The Guardian October 10, 2001

1.5 million starving in Central America

As the masters of war keep the world's attention riveted on an imminent 
invasion of Afghanistan, tens of thousands of people's lives are in danger 
from a different threat: that of starvation.

Some million and a half Central Americans, most of them in Honduras with 
the rest in Nicaragua, El Salvador and Guatemala, have for months been 
surviving on plants, roots and some fruits.

Their harvests have been destroyed by this year's drought and they have no 
way of pulling up stakes and moving on to another region.

The United Nations World Food Program has offered help to a little more 
than 300,000 people, less than a fifth of those affected. Now they have 
announced that their food reserves are insufficient and will soon run out 
even as the numbers in urgent need of food, especially children, grow by 
the minute.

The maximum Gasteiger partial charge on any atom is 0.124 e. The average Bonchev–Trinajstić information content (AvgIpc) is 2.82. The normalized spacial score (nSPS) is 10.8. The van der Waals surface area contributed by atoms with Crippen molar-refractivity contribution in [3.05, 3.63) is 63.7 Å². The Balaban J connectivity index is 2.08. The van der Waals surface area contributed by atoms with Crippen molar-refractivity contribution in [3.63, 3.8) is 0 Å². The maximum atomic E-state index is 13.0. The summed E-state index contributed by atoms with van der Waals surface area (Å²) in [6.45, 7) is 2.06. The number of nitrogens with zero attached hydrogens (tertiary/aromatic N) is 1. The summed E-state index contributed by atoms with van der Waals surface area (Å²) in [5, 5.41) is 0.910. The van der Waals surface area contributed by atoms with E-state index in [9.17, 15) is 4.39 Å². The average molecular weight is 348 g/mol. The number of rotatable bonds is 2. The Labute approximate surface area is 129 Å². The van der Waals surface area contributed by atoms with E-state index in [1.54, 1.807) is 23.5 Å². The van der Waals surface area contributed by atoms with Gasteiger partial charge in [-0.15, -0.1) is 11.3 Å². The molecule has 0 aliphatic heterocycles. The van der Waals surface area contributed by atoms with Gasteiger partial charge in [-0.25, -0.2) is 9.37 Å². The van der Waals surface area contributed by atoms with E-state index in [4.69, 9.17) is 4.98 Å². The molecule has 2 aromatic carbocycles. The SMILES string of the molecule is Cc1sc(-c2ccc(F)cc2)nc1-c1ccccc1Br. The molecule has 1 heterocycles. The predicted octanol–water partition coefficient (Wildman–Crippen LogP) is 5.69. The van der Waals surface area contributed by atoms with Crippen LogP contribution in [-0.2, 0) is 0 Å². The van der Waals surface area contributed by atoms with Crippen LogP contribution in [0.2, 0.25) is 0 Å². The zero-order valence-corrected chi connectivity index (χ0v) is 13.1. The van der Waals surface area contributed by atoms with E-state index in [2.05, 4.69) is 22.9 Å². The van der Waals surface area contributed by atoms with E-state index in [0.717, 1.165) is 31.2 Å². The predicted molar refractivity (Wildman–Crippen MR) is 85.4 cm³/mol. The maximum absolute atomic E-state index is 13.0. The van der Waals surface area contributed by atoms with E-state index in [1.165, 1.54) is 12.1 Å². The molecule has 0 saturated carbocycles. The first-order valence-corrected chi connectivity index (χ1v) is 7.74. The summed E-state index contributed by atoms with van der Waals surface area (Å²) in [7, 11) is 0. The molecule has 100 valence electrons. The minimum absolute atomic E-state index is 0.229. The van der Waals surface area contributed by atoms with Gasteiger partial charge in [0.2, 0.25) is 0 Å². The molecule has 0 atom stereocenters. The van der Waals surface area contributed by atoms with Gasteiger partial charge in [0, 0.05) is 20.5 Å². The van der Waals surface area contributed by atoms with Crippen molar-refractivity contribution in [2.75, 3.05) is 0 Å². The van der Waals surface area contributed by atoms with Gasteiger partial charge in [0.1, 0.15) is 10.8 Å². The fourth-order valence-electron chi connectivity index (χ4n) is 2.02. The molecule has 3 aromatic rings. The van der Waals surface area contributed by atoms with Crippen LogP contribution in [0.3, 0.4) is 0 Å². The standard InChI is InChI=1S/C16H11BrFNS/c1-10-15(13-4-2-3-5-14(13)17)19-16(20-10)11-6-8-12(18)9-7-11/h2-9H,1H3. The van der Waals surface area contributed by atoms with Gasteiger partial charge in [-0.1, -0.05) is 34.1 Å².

And the tragedy will touch more than those who die: those who manage to 
survive will be marked for life. According to physician Hector Cespedes, 
one of the 15 Cuban doctors currently working in the town of Jocotan in 
eastern Guatemala. Hunger in the area has become so endemic that the harm 
done to the children is already irreversible  with stunted growth and 
limited intellectual ability having become the norm.

In Honduras, where there are 800,000 people on the verge of starvation, 
half will not survive until the next harvest without urgent assistance. The 
World Food Program and the International Red Cross have issued emergency 
calls to the developed nations to make extra donations if they are to save 

On September 29, Cuban President Fidel Castro affirmed that none of the 
world's most critical problems can be solved by force.

To maintain independence and dignity without war is the cornerstone of the 
struggle for a truly just world of free peoples, noted President Castro.

Maintaining peace also means eliminating hunger, giving children an 
opportunity to have a future, giving humanity a feeling of decency and 
solidarity which is so needed now. It is only in this way that we can avoid 
tragedies like that which is happening at this moment in Central America.

* * *
Radio Havana, Cuba

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